C# | Get or Set at specified index in StringCollection

StringCollection class is a new addition to the .NET Framework class library that represents a collection of strings. StringCollection class is defined in the System.Collections.Specialized namespace.

Properties:

  • StringCollection accepts null as a valid value and allows duplicate elements.
  • String comparisons are case-sensitive.
  • Elements in this collection can be accessed using an integer index.
  • Indexes in this collection are zero-based.

Below programs illustrate how to get or set the elements at the specified index in StringCollection:

Example 1:

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// C# code to get or set the element at the
// specified index in StringCollection
using System;
using System.Collections;
using System.Collections.Specialized;
  
class GFG {
  
    // Driver code
    public static void Main()
    {
  
        // creating a StringCollection named myCol
        StringCollection myCol = new StringCollection();
  
        // creating a string array named myArr
        String[] myArr = new String[] { "G", "e", "E", "k", "s" };
  
        // Copying the elements of a string
        // array to the end of the StringCollection.
        myCol.AddRange(myArr);
  
        // To get element at index 2
        Console.WriteLine(myCol[2]);
    }
}

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Output:

E

Example 2:

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// C# code to get or set the element at the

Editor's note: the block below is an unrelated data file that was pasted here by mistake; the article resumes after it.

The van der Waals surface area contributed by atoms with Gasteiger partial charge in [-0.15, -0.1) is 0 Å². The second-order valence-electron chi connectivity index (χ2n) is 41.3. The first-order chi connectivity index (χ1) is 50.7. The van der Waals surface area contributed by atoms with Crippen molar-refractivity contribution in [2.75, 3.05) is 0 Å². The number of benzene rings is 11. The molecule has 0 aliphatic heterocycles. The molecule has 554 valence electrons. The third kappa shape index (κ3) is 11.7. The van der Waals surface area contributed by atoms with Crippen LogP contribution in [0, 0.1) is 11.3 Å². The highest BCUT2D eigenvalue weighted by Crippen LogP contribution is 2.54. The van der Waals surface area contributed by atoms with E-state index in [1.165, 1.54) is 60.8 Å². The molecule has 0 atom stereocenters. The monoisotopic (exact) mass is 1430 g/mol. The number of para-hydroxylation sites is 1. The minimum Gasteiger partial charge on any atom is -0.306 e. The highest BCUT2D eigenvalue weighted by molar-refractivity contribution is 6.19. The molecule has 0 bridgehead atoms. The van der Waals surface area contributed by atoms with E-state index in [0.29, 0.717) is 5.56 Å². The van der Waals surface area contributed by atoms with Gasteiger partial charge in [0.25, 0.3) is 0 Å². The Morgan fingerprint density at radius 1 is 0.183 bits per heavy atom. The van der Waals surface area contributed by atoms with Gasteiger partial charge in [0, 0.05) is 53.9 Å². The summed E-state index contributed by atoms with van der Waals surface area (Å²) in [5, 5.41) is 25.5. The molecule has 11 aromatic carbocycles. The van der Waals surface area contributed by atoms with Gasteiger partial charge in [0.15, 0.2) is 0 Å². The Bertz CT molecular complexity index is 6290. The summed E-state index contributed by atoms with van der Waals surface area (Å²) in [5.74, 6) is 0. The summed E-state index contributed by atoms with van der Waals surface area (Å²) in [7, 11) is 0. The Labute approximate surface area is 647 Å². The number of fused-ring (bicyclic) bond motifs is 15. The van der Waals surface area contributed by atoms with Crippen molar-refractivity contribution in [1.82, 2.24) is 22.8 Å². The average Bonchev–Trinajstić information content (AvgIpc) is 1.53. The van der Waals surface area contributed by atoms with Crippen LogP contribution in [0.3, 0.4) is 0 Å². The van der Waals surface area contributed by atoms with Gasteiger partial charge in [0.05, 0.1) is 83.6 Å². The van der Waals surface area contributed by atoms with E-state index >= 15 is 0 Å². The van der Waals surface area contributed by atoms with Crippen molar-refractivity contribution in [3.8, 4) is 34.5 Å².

// specified index in StringCollection
using System;
using System.Collections;
using System.Collections.Specialized;
  
class GFG {
  
    // Driver code
    public static void Main()
    {
  
        // creating a StringCollection named myCol
        StringCollection myCol = new StringCollection();
  
        // creating a string array named myArr
        String[] myArr = new String[] { "3", "5", "7", "11", "13" };
  
        // Copying the elements of a string
        // array to the end of the StringCollection.
        myCol.AddRange(myArr);
  
        // To get element at index 3
        Console.WriteLine(myCol[3]);
  
        // Set the value at index 3 to "8"
        myCol[3] = "8";
  
        // To get element at index 3
        Console.WriteLine(myCol[3]);
    }
}

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Output:

11
8


My Personal Notes arrow_drop_up

In love with a semicolon because sometimes i miss it so badly)

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